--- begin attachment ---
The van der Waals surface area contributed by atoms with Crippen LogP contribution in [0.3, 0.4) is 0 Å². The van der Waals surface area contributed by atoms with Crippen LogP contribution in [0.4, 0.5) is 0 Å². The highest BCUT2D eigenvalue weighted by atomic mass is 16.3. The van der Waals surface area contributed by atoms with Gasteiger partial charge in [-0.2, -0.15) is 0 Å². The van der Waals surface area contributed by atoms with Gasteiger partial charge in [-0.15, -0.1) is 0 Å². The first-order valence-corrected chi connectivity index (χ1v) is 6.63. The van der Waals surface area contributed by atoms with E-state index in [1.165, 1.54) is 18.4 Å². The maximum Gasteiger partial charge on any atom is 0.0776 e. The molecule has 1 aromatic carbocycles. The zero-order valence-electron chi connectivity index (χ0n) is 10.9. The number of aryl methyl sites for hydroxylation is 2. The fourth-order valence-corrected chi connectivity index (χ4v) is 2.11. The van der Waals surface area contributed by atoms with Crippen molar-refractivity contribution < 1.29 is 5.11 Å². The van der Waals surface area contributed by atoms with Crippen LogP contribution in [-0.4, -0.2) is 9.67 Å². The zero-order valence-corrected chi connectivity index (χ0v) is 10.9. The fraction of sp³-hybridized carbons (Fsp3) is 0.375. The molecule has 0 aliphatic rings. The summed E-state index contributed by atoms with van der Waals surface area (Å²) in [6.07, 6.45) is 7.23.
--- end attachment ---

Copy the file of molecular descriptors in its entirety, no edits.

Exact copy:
The van der Waals surface area contributed by atoms with Crippen LogP contribution in [0.3, 0.4) is 0 Å². The van der Waals surface area contributed by atoms with Crippen LogP contribution in [0.4, 0.5) is 0 Å². The highest BCUT2D eigenvalue weighted by atomic mass is 16.3. The van der Waals surface area contributed by atoms with Gasteiger partial charge in [-0.2, -0.15) is 0 Å². The van der Waals surface area contributed by atoms with Gasteiger partial charge in [-0.15, -0.1) is 0 Å². The first-order valence-corrected chi connectivity index (χ1v) is 6.63. The van der Waals surface area contributed by atoms with E-state index in [1.165, 1.54) is 18.4 Å². The maximum Gasteiger partial charge on any atom is 0.0776 e. The molecule has 1 aromatic carbocycles. The zero-order valence-electron chi connectivity index (χ0n) is 10.9. The number of aryl methyl sites for hydroxylation is 2. The fourth-order valence-corrected chi connectivity index (χ4v) is 2.11. The van der Waals surface area contributed by atoms with Crippen molar-refractivity contribution < 1.29 is 5.11 Å². The van der Waals surface area contributed by atoms with Crippen LogP contribution in [-0.4, -0.2) is 9.67 Å². The zero-order valence-corrected chi connectivity index (χ0v) is 10.9. The fraction of sp³-hybridized carbons (Fsp3) is 0.375. The molecule has 0 aliphatic rings. The summed E-state index contributed by atoms with van der Waals surface area (Å²) in [6.07, 6.45) is 7.23.